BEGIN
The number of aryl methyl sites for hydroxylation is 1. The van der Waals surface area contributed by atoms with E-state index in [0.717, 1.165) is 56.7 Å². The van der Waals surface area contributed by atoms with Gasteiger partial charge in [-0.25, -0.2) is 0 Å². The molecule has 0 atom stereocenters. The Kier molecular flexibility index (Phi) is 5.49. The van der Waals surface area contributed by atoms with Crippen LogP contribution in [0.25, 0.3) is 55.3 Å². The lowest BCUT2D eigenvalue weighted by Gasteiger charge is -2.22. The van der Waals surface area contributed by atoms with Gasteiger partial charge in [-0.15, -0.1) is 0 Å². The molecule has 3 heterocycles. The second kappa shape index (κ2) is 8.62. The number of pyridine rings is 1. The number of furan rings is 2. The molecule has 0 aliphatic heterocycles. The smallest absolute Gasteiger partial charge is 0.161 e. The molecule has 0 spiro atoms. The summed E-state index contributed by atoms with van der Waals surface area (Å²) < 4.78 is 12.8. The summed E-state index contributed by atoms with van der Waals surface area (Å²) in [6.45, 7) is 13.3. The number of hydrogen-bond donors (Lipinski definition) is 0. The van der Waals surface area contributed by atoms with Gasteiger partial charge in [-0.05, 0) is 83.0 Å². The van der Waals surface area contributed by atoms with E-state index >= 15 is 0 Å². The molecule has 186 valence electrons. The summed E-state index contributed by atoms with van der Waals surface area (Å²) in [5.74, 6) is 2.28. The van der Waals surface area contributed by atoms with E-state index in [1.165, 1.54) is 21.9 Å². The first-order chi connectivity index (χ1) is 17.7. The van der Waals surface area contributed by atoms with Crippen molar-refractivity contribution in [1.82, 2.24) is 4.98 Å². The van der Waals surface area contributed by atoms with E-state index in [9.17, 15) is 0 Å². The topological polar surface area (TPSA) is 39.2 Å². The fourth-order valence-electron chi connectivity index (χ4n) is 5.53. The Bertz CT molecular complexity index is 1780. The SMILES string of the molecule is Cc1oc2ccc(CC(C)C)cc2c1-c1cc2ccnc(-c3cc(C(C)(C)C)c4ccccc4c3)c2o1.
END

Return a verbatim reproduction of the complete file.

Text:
The number of aryl methyl sites for hydroxylation is 1. The van der Waals surface area contributed by atoms with E-state index in [0.717, 1.165) is 56.7 Å². The van der Waals surface area contributed by atoms with Gasteiger partial charge in [-0.25, -0.2) is 0 Å². The molecule has 0 atom stereocenters. The Kier molecular flexibility index (Phi) is 5.49. The van der Waals surface area contributed by atoms with Crippen LogP contribution in [0.25, 0.3) is 55.3 Å². The lowest BCUT2D eigenvalue weighted by Gasteiger charge is -2.22. The van der Waals surface area contributed by atoms with Gasteiger partial charge in [-0.15, -0.1) is 0 Å². The molecule has 3 heterocycles. The second kappa shape index (κ2) is 8.62. The number of pyridine rings is 1. The number of furan rings is 2. The molecule has 0 aliphatic heterocycles. The smallest absolute Gasteiger partial charge is 0.161 e. The molecule has 0 spiro atoms. The summed E-state index contributed by atoms with van der Waals surface area (Å²) < 4.78 is 12.8. The summed E-state index contributed by atoms with van der Waals surface area (Å²) in [6.45, 7) is 13.3. The number of hydrogen-bond donors (Lipinski definition) is 0. The van der Waals surface area contributed by atoms with Gasteiger partial charge in [-0.05, 0) is 83.0 Å². The van der Waals surface area contributed by atoms with E-state index >= 15 is 0 Å². The molecule has 186 valence electrons. The summed E-state index contributed by atoms with van der Waals surface area (Å²) in [5.74, 6) is 2.28. The van der Waals surface area contributed by atoms with E-state index in [1.165, 1.54) is 21.9 Å². The first-order chi connectivity index (χ1) is 17.7. The van der Waals surface area contributed by atoms with Crippen molar-refractivity contribution in [1.82, 2.24) is 4.98 Å². The van der Waals surface area contributed by atoms with E-state index in [9.17, 15) is 0 Å². The topological polar surface area (TPSA) is 39.2 Å². The fourth-order valence-electron chi connectivity index (χ4n) is 5.53. The Bertz CT molecular complexity index is 1780. The SMILES string of the molecule is Cc1oc2ccc(CC(C)C)cc2c1-c1cc2ccnc(-c3cc(C(C)(C)C)c4ccccc4c3)c2o1.